Perhaps Bernie and FOM should just cut a deal with Electronic Arts and turn the Formula One World Championship into a virtual series. No spectators to worry about and no race promoters crying poverty; just pay for the software development and hire a few writer enthusiasts to write the script each season. I think Joe Saward would be a great choice for head writer.
    No teams to fund so no need to share 50% of the revenue with the circus talent. And now, all of the team sponsorship money can – which apparently only cares about TV eyeballs anyways – go directly to FOM. A team sponsor is unhappy? No problem, just write that team a more prominent role in next week’s race.
    And the coup de grace is that the younger generations will love the new, virtual F1 as it will comport with their view of the world, which is largely virtual.

    1. Had to chuckle at that idea, however as an extra joke, Bernie could sell seats in the team cars, or as team principal or head designer? Isn’t there some virtual reality world where one can buy a life and become someone else as an avatar??

  27. Refreshing to hear that multiple layers of government in Germany aren’t going to cough up an outrageous fee for a GP. The irony is that while the sport’s ‘owners’ would proudly proclaim themselves as innovative entrepreneurs, they generally have one customer: the taxpayer. Maybe it’s time Bernie and his friends got booted off the dole elsewhere as well. This would perhaps encourage the development of a business model that’s not almost entirely dependent on ‘state welfare’.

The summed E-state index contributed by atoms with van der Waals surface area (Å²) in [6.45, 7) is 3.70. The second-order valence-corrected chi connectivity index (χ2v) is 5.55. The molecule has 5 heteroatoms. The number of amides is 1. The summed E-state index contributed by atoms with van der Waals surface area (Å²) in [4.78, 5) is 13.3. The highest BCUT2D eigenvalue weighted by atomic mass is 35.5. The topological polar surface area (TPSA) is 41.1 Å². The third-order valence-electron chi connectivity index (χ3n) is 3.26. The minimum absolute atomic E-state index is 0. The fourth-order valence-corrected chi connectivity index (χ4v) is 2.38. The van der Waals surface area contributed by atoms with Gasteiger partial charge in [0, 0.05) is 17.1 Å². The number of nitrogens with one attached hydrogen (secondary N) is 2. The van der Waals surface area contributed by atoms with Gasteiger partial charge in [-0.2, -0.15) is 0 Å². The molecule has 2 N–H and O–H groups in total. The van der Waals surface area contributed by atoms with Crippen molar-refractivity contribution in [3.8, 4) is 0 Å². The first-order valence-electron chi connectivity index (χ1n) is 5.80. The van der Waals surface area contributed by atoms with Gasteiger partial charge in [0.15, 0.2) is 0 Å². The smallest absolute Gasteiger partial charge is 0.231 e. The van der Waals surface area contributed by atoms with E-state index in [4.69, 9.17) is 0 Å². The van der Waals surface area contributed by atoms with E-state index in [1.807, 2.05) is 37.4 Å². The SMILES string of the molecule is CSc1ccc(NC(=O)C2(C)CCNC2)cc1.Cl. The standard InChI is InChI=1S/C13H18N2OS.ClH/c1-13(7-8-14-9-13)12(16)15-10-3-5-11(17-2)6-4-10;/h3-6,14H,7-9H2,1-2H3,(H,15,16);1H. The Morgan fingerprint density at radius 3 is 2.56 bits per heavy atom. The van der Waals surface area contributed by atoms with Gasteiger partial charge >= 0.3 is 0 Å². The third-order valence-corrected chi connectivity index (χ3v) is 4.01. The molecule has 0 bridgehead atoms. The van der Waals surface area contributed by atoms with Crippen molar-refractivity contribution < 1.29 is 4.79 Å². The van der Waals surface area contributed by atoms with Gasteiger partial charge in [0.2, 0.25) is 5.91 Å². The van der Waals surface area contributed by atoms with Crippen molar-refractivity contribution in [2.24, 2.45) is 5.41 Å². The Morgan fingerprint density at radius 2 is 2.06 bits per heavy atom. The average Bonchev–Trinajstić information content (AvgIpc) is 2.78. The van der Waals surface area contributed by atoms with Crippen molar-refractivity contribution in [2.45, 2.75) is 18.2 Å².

1. What’s wrong if the business model works for all concerned? All the big sporting events require government money.

      1. I agree that global-scale sporting events often seem to need government money but I’d suggest that the fees that are extracted for an F1 race exceed the value delivered, although I’m sure there are exceptions (Monaco?).

        I live in Adelaide and loved the entire 10 Australian GPs that ran here from 1986 but in the cold light of day I reckon there are better ways for our regional government to spend $25m a year than on a payment to Bernie and his mates. We still have a car race in Adelaide on pretty much the same circuit through the city but it’s for the local V8 Supercar series. It attracts roughly the same paying audience, fills all the hotels and restaurants, and by all accounts makes a profit for everyone.

        How about a new business model for F1 where everyone can potentially make money?